Japanese

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Japanese
日本語
170601 02 AizuchiAncientDoc.jpg
Native toJapan
RegionJapanese archipelago
EthnicityJapanese people
Wa
  • Japanese
Early form
Early Modern Japanese
DialectsJapanese dialects
Writing system
Candji (Chinese characters)
Hiragana
Catacana
Official status
Official language in
Japan
Recognised minority
language in
Japanese (Japanese: 日本語, nihongo), is a language spoken in Japan (principally among the Jamato people) and within the Japanese diaspora. The language is part of the independent Wa family (倭語族), spanning the majority of the Japanese archipelago as well as other parts of the Pacific. The standard form is based on the variety of the central Quinqui region.

The language is writing in a mixed script using candji (modified Chinese characters) and cana (native syllabaries hiragana and catacana), the latter of which were invented during the 9th century. Starting in the 16th century, a romanization system for Japanese began development, eventually evolving into the modern Tōpo system (桃葡式羅馬字).

History

Geographic distribution

Phonology

Consonants
Bilabial Alveolar Dorsal Glottal
Nasal m n ɲ ŋ
Stop p b t d k g
Affricate ts
Fricative ɸ s z h
Approximant r j w
  • /s/ is palatalized as /ʃ/ before /e/. This has been lost in most dialects.
  • The Japanese /r/ has considerable variation; [ɾ], [r], and [l] are all of the most common values.
Vowels
Front Central Back
Close i ɨ u
Mid e eː o
Open a
  • Vowel reduction does not occur often in the standard dialect. Polite desu です is often pronounced fully as /desu/. This is opposed to the reductions in other dialects, shortening it to /des/.
  • When two vowels are next to each other with no intervening consonant (a diaeresis), such as in sugoi すごい (/o̞i/), it is shortened to /eː/. This is not reflected in orthography.

Dialects

Vocabulary

Romanization

Tōpo system

Tōpo is the most widely used romanization system for the Japanese language. It has its origins in 16th century Portuguese Jesuit romanization and subsequently developed over the next three centuries with significant influence from Dutch orthography. Today, it is the primary system for romanization of Japanese and is also used as a stand-alone alphabet in some communities, notably among diasporic Catholics.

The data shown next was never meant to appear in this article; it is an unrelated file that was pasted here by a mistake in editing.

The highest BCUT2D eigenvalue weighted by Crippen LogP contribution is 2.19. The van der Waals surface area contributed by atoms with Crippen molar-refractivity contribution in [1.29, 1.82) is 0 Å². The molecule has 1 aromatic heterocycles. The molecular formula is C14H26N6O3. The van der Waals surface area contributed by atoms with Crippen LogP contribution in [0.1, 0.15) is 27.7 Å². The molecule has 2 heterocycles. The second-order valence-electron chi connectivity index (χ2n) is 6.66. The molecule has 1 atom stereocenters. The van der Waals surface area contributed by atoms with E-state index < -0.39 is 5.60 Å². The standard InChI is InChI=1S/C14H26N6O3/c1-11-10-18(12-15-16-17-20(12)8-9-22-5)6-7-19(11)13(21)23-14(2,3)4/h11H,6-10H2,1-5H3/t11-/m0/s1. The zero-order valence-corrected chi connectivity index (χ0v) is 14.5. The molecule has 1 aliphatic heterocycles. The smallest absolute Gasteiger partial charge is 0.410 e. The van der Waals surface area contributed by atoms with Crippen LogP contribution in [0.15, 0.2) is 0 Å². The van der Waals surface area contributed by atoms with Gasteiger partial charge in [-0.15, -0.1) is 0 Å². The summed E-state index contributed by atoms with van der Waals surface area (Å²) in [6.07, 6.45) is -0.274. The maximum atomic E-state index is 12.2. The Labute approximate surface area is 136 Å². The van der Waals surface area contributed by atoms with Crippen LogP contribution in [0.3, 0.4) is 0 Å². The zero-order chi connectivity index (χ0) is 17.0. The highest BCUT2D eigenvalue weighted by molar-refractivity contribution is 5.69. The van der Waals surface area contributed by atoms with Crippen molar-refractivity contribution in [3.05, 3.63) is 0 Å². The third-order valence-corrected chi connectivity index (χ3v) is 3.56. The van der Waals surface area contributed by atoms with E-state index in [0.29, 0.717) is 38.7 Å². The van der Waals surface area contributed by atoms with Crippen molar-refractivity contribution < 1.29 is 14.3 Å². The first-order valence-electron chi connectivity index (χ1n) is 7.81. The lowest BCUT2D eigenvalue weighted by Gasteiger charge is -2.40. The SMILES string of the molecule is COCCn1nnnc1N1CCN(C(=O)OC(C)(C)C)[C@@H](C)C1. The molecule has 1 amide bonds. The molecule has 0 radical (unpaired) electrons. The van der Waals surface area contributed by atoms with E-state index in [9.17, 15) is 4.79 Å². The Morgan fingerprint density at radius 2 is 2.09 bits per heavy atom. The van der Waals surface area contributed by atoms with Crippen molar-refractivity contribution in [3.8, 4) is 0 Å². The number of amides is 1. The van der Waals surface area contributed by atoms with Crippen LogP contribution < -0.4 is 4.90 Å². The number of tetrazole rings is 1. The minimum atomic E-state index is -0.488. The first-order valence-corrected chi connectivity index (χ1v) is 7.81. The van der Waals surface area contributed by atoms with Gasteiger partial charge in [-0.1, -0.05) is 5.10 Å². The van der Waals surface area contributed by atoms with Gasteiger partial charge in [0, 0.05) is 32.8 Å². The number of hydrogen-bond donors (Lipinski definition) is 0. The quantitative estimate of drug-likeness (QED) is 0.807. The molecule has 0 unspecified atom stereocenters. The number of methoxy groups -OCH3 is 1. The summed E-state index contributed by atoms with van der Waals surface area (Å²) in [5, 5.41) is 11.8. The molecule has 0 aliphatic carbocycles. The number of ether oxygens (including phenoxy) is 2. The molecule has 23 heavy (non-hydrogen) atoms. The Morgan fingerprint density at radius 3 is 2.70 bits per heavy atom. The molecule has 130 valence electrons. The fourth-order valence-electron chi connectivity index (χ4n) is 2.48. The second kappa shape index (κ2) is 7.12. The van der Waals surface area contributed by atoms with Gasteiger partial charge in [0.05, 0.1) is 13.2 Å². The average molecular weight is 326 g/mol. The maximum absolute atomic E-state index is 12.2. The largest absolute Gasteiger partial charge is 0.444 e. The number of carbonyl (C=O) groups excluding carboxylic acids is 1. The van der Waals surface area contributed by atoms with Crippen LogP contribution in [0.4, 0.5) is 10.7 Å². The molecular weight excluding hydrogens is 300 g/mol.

In the early 19th century, the Japanese government sought to unify both the Portuguese and Dutch romanisations into a single system. The Quinqui Romanzation Society (近畿の羅馬字会, quinqui no romadji cai), established in 1822 by Jamaxita Caçuhico (山下 克彦), eventually published their first proposal in 1845. Further revisions were completed in 1851 and 1856, with the latter being formally recognized by the Japanese government in 1859 under xogun Miçujuqui. The system, which was coined the Tōpo system in 1908, was respectively acknowledged by the governments of Tauland and the Philippines in 1893 and 1888 respectively.

The majority of graphemes used in Tōpo romanisation are derived from Portuguese or Dutch orthography. Dutch orthography is more prevalent in the Batavosphere, while the Portuguese variants are more common in the rest of the world.

Hepburn b k ts d f g h j ch m n n (/ɲ/) ng p r s sh t w y z
Tōpo c, qu- ç dj ch, tj nh, nj x, sj j
Hepburn a e i o u ◌̄
Tōpo u, oe ◌̄
  • When used as particles, the following characters are romanized as follows; は (wa), へ (je or e), を (o).
  • When followed by a vowel, <n> (ん) is written with an apostrophe (').
  • The consonants <b>, <g>, <m>, <p>, and <r> may be palatalized, meaning they are affixed with the /j/ phenome, resulting in combinations like /bʲ/. For example, びょう may be romanized as biō (IOTL byō).

See also